The program also welcomes dynamic African leaders nominated and sponsored by EWB’s partners who have operations in Africa. Over the course of this seven month program, African Leaders receive coaching support and network with past African Leaders in their home country and then travel to Canada in January or June for an intensive four-week experience that combines EWB National Conference (or EWB retreats for June departure), specifically tailored training programs, and work placements with relevant Canadian organizations. Kumvana delegates return home with new skills, ideas, contacts, motivation, and means to create change within their own organizations and communities in Africa. (also copied from http://blogs.ewb.ca/kumvana2013/ 🙂 ).
Now, I will break down my experience from the summarised program details above for just the Ghanaian part and the rest will come in a series of posts. Before opting to take part in the program, I was very curious to know how different this program was from other African leaders programs and was quiet hesitant. However, I interacted with a junior fellow who gave me more insights into the program and encouraged me to accept to be nominated. Dr. Mark Boots, C.E.O at VOTO Mobile, where I’m a software engineer, also sounded quiet sure about the programs credibility, impact and development and so I decided to give it a go. I was nominated by Mark, because VOTO  is an EWB venture and mostly fellows come from ventures and can only be nominated by them. There is no direct application.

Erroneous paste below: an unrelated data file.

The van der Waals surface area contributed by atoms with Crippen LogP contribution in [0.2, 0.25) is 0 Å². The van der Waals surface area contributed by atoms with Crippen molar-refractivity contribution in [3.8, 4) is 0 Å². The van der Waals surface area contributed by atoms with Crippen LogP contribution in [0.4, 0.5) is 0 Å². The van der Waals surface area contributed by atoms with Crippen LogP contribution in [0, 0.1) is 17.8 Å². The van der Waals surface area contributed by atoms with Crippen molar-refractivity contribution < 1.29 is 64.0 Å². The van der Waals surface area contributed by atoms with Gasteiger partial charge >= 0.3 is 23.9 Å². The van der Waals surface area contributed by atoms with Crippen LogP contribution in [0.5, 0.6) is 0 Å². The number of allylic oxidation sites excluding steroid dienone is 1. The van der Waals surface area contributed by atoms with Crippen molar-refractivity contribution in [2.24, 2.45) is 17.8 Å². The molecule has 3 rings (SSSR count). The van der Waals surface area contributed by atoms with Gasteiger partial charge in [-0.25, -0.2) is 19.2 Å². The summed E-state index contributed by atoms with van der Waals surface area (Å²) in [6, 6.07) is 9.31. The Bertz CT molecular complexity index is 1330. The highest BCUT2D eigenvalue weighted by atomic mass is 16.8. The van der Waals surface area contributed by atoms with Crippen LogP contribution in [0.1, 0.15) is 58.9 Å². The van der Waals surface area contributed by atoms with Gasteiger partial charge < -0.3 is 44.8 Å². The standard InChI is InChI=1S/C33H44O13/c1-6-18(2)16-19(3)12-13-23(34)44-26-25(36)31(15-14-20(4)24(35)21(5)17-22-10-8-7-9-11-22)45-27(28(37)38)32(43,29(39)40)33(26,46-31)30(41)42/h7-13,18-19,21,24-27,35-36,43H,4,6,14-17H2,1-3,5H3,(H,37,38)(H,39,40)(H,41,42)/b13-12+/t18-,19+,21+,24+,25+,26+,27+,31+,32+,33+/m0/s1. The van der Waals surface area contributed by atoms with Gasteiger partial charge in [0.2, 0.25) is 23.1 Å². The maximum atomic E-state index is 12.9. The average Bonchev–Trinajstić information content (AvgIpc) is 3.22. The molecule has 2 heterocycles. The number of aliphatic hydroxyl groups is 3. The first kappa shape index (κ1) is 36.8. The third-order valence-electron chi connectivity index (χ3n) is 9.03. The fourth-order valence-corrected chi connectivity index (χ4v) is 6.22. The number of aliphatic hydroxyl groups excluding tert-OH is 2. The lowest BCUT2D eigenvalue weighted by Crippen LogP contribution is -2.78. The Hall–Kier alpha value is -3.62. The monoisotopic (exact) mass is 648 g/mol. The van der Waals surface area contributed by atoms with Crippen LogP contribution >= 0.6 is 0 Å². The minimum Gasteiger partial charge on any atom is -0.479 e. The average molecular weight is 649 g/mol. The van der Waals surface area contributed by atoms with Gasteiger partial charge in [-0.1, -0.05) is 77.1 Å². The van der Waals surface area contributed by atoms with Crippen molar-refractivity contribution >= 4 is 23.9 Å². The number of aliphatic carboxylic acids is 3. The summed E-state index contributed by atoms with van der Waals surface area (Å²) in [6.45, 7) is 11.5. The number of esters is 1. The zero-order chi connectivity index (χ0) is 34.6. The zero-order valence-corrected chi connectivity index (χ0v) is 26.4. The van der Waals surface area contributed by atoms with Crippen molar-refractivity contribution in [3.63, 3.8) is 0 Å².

On the 15th of September, Florian Villaumé, the Program Director of the Kumvana Program sent an email stating, “I am pleased to announce you that you have been preselected to participate in the 2015 Kumvana Program!! “.
I was excited to be chosen and to experience the Kumvana and EWB journey, while building my skills in different areas most meaningful and helpful in my field and the social activities I engage in.
Accepting to be a 2015 Kumvana fellow meant that I will be participating in the Foundational Learning activities in Africa including :